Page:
Re: Agencies (Long)

Subject: Re: Agencies (Long)
From: John Posada <jposada01 -at- yahoo -dot- com>
To: TECHWR-L <techwr-l -at- lists -dot- raycomm -dot- com>
Date: Tue, 7 Dec 1999 11:20:21 -0800 (PST)

I've been standing (sitting?) on the sidelines during
the discussion of this topic, but I cannot any longer.

First...I've been a contractor for several years, and
have used a half-dozen agencies during that time. Some
where better than others. However, it has made my
life easier by realizing..

1) The most important party to each agency is the
agency. No problem, I place myself first, and the
cleint places themself first. You can be honest, and
still know your priorities.

2) An agency is a sales organization. Sales
organizations must have a constant stream of leads to
remain competitive. They can ask you anything they
want...and you can say "I'd rather not say" to
anything you want.

If I'm asked anything I don't want to discuss:

Agency: "Mr. Posada...we'd like to know where else you
have been submitted."

Me" If you give me an indication of the TYPE of
company and the GENERAL GEOGRAPHICAL AREA, I'll let
you know what companies, otherwise, where else I've
been submitted is really not important.

Agency: "A telecom company in Morristown"

Me: "Yes, I'm in at AT&T, so let's discuss this and
see if it is the same AT&T or a different company."

3) The agency, with exception (I personally have two
exceptions), wants to keep as much as possible....and
you want to get as much as possible. Fact of life and
nothing wrong with that.

4) Just as there are a large number of "poor"
agencies, there are a number of "poor" writers. Your
job is to filter them out and their job is the same.
They can ask for references at any point, and you can
detirmine when you will give them.

First, never give a reference of any type from a
current employer...too much can go wrong. Instead,
keep a list of various pre-authorized references from
previous positions. I have 15 can I can choose from
and before leaving each position, I asked their
permission to use them in the future.

When I start talking to an agency I've never met with
before, after our first "feeling-out" discussion, I'll
give them one reference, just so they can get a feel.
Then, and only after the appointment has been set and
confirmed, I'll give them two more. Which ones I give
them are based on who/where I'm going. If they do
financial, I'll give two financial references. if it
is a person of big-title (VP, COO), then I'll give
them a comparable level reference.

One of the important issues to me is that I don't wear
out my welcome for any reference, so I'll alternate
who I give.

5) They have the right to ask you what you are making.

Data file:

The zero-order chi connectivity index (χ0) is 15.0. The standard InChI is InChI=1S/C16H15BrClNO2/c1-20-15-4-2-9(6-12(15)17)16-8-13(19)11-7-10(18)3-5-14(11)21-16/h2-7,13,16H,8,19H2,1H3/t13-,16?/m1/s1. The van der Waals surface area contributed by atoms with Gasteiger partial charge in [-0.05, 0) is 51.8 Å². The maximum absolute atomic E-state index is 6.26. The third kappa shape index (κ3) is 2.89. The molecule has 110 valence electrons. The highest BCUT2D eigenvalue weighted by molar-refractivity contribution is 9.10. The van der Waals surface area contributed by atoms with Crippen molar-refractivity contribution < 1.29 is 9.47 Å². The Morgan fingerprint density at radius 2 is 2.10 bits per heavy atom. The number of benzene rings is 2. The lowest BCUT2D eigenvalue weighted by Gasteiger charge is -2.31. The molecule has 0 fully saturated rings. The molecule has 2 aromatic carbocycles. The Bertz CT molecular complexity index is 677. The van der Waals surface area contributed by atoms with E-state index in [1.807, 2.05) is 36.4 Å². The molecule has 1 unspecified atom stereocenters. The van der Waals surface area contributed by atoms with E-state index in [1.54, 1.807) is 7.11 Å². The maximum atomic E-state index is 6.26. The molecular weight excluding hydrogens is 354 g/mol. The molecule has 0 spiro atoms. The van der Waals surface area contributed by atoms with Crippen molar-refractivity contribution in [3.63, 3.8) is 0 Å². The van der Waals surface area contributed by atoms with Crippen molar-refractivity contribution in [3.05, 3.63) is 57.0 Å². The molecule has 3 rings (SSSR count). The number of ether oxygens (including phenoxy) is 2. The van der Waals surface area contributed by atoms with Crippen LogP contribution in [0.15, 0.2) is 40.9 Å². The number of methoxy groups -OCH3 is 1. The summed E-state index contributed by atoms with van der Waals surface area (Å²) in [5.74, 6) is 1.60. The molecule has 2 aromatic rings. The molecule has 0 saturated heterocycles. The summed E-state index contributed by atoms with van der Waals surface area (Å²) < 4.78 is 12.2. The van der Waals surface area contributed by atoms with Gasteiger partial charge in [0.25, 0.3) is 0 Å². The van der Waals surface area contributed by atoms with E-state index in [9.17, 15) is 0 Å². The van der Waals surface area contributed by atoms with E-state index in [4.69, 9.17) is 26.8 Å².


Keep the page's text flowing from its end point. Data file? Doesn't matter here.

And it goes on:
I answer this one of two ways:

a) I'm making $48 per hour, but I've learned more
during my last contract and I'll only accept $52 or
more...tell me what I'll be doing and I'll tell you
how much more.


b) Well, what I was making is not important because
that's them and this is you. For this position that
you've described, I want $52 per hour.

6) "Must haves" will change. A client defines the
requirements and submitts them to the agencies. "Must
know Word, PowerPoint, and Visio." They then
interview. During one of the interviews, the applicant
says "btw...I know html". The client thinks "hey, I
forgot about that...I want the applicants to know
html.", Next applicant walks in "We need you to know
Word, PowerPoint, Visio, and html." You: Hey agency!,
why didn't you tell me they needed me to know html?!"
Agency: "Huh?"

7) a) You must remain in control
b) You tell (or don't tell) anything you want
c) The agency needs you more than you need them
d) Be professional, civil, honest, and firm.
e) You have a job to do and so do they
f) You can always just say no...explain why if you
want (turn it into a selling point), but if you cannot
explain why, you can say no anyway.
g) If you believed you were asking the right
questions and end up with a lemon position anyway,
first, don't whine about it. Second, figure out what
slipped through the cracks during the interview
process and don't make the same error when you
interview the next time.

John Posada, Merck Research Laboratories
Sr Technical Writer, WinHelp and html
(work) john_posada -at- merck -dot- com - 732-594-0873
(pers) jposada01 -at- yahoo -dot- com - 732-291-7811
"The art of creating software that is usable by individuals is a communication skill. It is not a programming skill."
--Bill Atkinson, creator of MacPaint and HyperCard
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